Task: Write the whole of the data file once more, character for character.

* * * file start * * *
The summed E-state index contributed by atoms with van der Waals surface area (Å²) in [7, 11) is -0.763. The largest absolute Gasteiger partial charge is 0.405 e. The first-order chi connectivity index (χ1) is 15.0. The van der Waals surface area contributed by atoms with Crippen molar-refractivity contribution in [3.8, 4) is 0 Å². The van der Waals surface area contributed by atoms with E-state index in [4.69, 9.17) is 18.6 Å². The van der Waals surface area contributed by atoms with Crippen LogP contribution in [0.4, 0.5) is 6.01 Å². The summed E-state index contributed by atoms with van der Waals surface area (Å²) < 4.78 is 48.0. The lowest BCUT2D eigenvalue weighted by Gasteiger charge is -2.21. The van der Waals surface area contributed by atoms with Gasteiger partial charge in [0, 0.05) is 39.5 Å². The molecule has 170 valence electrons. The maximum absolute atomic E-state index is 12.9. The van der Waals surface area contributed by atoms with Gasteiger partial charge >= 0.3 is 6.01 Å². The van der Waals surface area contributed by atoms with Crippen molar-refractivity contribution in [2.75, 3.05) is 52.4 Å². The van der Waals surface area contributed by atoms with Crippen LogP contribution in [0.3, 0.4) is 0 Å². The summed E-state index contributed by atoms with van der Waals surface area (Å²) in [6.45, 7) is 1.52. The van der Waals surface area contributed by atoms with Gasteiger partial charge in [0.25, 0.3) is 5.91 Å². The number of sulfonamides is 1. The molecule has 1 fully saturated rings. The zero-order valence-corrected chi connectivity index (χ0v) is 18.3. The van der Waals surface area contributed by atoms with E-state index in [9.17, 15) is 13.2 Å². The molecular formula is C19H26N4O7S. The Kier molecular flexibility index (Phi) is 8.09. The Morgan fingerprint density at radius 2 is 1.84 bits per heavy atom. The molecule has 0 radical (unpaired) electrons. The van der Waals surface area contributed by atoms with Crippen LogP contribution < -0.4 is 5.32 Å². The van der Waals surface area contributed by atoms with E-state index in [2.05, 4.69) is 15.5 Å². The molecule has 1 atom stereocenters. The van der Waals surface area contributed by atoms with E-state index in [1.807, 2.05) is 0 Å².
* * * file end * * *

The summed E-state index contributed by atoms with van der Waals surface area (Å²) in [7, 11) is -0.763. The largest absolute Gasteiger partial charge is 0.405 e. The first-order chi connectivity index (χ1) is 15.0. The van der Waals surface area contributed by atoms with Crippen molar-refractivity contribution in [3.8, 4) is 0 Å². The van der Waals surface area contributed by atoms with E-state index in [4.69, 9.17) is 18.6 Å². The van der Waals surface area contributed by atoms with Crippen LogP contribution in [0.4, 0.5) is 6.01 Å². The summed E-state index contributed by atoms with van der Waals surface area (Å²) < 4.78 is 48.0. The lowest BCUT2D eigenvalue weighted by Gasteiger charge is -2.21. The van der Waals surface area contributed by atoms with Gasteiger partial charge in [0, 0.05) is 39.5 Å². The molecule has 170 valence electrons. The maximum absolute atomic E-state index is 12.9. The van der Waals surface area contributed by atoms with Gasteiger partial charge >= 0.3 is 6.01 Å². The van der Waals surface area contributed by atoms with Crippen molar-refractivity contribution in [2.75, 3.05) is 52.4 Å². The van der Waals surface area contributed by atoms with Crippen LogP contribution in [0.3, 0.4) is 0 Å². The summed E-state index contributed by atoms with van der Waals surface area (Å²) in [6.45, 7) is 1.52. The van der Waals surface area contributed by atoms with Gasteiger partial charge in [0.25, 0.3) is 5.91 Å². The number of sulfonamides is 1. The molecule has 1 fully saturated rings. The zero-order valence-corrected chi connectivity index (χ0v) is 18.3. The van der Waals surface area contributed by atoms with E-state index in [9.17, 15) is 13.2 Å². The molecular formula is C19H26N4O7S. The Kier molecular flexibility index (Phi) is 8.09. The Morgan fingerprint density at radius 2 is 1.84 bits per heavy atom. The molecule has 0 radical (unpaired) electrons. The van der Waals surface area contributed by atoms with Crippen LogP contribution < -0.4 is 5.32 Å². The van der Waals surface area contributed by atoms with E-state index in [2.05, 4.69) is 15.5 Å². The molecule has 1 atom stereocenters. The van der Waals surface area contributed by atoms with E-state index in [1.807, 2.05) is 0 Å².